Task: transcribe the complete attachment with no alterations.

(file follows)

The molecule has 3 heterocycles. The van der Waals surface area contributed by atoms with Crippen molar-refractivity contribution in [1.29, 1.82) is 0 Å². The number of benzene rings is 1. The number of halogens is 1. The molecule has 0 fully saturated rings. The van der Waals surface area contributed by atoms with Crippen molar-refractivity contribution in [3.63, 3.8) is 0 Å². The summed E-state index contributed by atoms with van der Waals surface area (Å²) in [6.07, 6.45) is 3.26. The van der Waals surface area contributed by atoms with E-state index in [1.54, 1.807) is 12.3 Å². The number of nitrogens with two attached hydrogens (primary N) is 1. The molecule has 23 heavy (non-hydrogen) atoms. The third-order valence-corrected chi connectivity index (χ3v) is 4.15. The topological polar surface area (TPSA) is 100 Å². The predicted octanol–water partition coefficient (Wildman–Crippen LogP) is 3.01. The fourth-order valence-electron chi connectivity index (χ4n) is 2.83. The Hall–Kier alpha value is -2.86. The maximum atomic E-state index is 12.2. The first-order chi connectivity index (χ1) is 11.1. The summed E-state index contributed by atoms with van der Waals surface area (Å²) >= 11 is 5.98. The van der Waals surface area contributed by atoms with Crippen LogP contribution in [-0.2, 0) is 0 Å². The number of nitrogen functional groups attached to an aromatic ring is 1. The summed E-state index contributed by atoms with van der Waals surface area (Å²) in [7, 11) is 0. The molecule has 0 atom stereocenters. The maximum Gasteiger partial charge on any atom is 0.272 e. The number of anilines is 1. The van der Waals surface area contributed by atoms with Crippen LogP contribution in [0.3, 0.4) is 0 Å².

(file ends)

The molecule has 3 heterocycles. The van der Waals surface area contributed by atoms with Crippen molar-refractivity contribution in [1.29, 1.82) is 0 Å². The number of benzene rings is 1. The number of halogens is 1. The molecule has 0 fully saturated rings. The van der Waals surface area contributed by atoms with Crippen molar-refractivity contribution in [3.63, 3.8) is 0 Å². The summed E-state index contributed by atoms with van der Waals surface area (Å²) in [6.07, 6.45) is 3.26. The van der Waals surface area contributed by atoms with E-state index in [1.54, 1.807) is 12.3 Å². The number of nitrogens with two attached hydrogens (primary N) is 1. The molecule has 23 heavy (non-hydrogen) atoms. The third-order valence-corrected chi connectivity index (χ3v) is 4.15. The topological polar surface area (TPSA) is 100 Å². The predicted octanol–water partition coefficient (Wildman–Crippen LogP) is 3.01. The fourth-order valence-electron chi connectivity index (χ4n) is 2.83. The Hall–Kier alpha value is -2.86. The maximum atomic E-state index is 12.2. The first-order chi connectivity index (χ1) is 11.1. The summed E-state index contributed by atoms with van der Waals surface area (Å²) >= 11 is 5.98. The van der Waals surface area contributed by atoms with Crippen LogP contribution in [-0.2, 0) is 0 Å². The number of nitrogen functional groups attached to an aromatic ring is 1. The summed E-state index contributed by atoms with van der Waals surface area (Å²) in [7, 11) is 0. The molecule has 0 atom stereocenters. The maximum Gasteiger partial charge on any atom is 0.272 e. The number of anilines is 1. The van der Waals surface area contributed by atoms with Crippen LogP contribution in [0.3, 0.4) is 0 Å².